Cancer Journal 13, 2019

Just twenty more radiation treatments to go. I’ve completed one third of them. The skin on my chest and back can attest to the fact that I’ve had treatments. It’s tender and, in a place or two, slightly inflamed as if I’ve been sunburned. I gather it will intensify. I’ve been less “beat” for the last two days, but past performance is no guarantee of future results. We shall see.

The possibility of switching oncologists got a bit more complex today. I got a phone call from Caris Life Sciences, which called to get help confirming my supplemental insurance information so they can call for pre-approval of a “molecular intelligence” assessment of the tissue taken from my biopsy. Apparently, based on what I’ve read on the company’s website, the assessment was ordered by my oncologist. The assessment is, as I understand it, undertaken to determine options with regard to immune checkpoint inhibitors. I gather, from this information alone, that my oncologist is exploring possibilities beyond the chemo-therapy and may be considering immunotherapy (which I gather can be both expensive and potentially dangerous with respect to side effects). At any rate, before I boot her from my care team, I want to ask her some more questions: 1) What is this Caris Life Sciences issue all about? 2) Was there any reason I was unaware of it and learned it from Caris instead of my health care team? 3) Am I the only patient you’ve had who has experienced serious problems in communications in both directions?  My next visit with her won’t be until my next chemo treatment, January 28. I guess it will wait.

I got my hair cut yesterday. Not bald by any stretch, but short enough (on the sides) that shaving won’t be particularly noticeable if my hair begins to fall out. But I couldn’t bring myself to cut the top that short. No big deal, but just another thing on my list of things to think about.



About John Swinburn

"Love not what you are but what you may become."― Miguel de Cervantes
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2 Responses to Cancer Journal 13, 2019

  1. Bev. Your comments make me smile and keep me happy! 😉

  2. bev wigney says:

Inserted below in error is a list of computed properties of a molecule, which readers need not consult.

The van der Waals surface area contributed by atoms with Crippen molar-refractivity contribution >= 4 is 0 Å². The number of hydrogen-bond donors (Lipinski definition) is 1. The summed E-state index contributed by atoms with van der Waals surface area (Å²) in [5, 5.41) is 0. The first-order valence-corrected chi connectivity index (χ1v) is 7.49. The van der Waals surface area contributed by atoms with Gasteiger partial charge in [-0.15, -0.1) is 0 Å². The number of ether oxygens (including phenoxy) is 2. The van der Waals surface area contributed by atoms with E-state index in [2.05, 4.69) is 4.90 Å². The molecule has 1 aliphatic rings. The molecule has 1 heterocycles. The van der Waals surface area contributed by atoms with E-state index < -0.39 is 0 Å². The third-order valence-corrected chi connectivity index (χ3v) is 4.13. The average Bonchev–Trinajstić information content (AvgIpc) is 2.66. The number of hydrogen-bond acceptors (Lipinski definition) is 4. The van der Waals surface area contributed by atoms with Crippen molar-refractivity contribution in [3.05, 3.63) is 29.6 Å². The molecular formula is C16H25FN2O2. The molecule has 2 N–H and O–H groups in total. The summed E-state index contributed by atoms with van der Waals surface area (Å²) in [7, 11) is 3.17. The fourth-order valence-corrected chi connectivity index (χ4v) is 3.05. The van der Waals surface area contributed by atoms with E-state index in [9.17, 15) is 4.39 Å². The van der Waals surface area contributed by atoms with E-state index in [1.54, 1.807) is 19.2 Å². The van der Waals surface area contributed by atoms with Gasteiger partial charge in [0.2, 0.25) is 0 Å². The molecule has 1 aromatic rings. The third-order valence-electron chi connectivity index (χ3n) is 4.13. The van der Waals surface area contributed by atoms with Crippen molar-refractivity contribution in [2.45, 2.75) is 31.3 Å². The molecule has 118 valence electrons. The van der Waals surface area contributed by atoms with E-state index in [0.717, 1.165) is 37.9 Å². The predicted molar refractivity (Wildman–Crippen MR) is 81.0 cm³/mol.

Again, this is mostly a technical comment. Actually, I think it a good thing that your oncologist may be wanting to know more about any biopsy or tumour materials. Immunotherapy is kind of where it’s at with regard to dealing with any possible future recurrence. As you know, LC is pretty tenacious, so you want to have a backup plan in place in case you need to treat, or maybe even just prevent any recurrence. As for risk — I have a friend in the states whose mom has lung cancer that was staged beyond yours at the start, I believe. She’s in her 80s, has done the chemo – actually, 2 lines of it, so far. Now, I believe she is doing immunotherapy and actually seems to have been doing pretty okay so far. I often see pics of she and her daughter out for seafood, burgers, or big breakfasts, with a cocktail on the side, etc.. I take it she’s feeling not too bad if she is getting out for dinners. I believe she just just got a new kitten recently after her old cat died, so I think she is intending to be around for awhile yet. 🙂 Anyhow, I think it’s good to get advanced lab work done in case it is needed. Treatment of NSCLC is a lot more proactive than it was 10 years ago. As for the radiation — yes, it will probably get worse by the end and for awhile after. Again, talk to people who know about best ways to deal with it. Breast cancer patients may actually be good resource people — or websites for BC — as radiation to the chest is usually necessary — sometimes quite a bit. Sounds like you are doing okay though. Carry on, sir. Keeping kicking some Cancer ass!!

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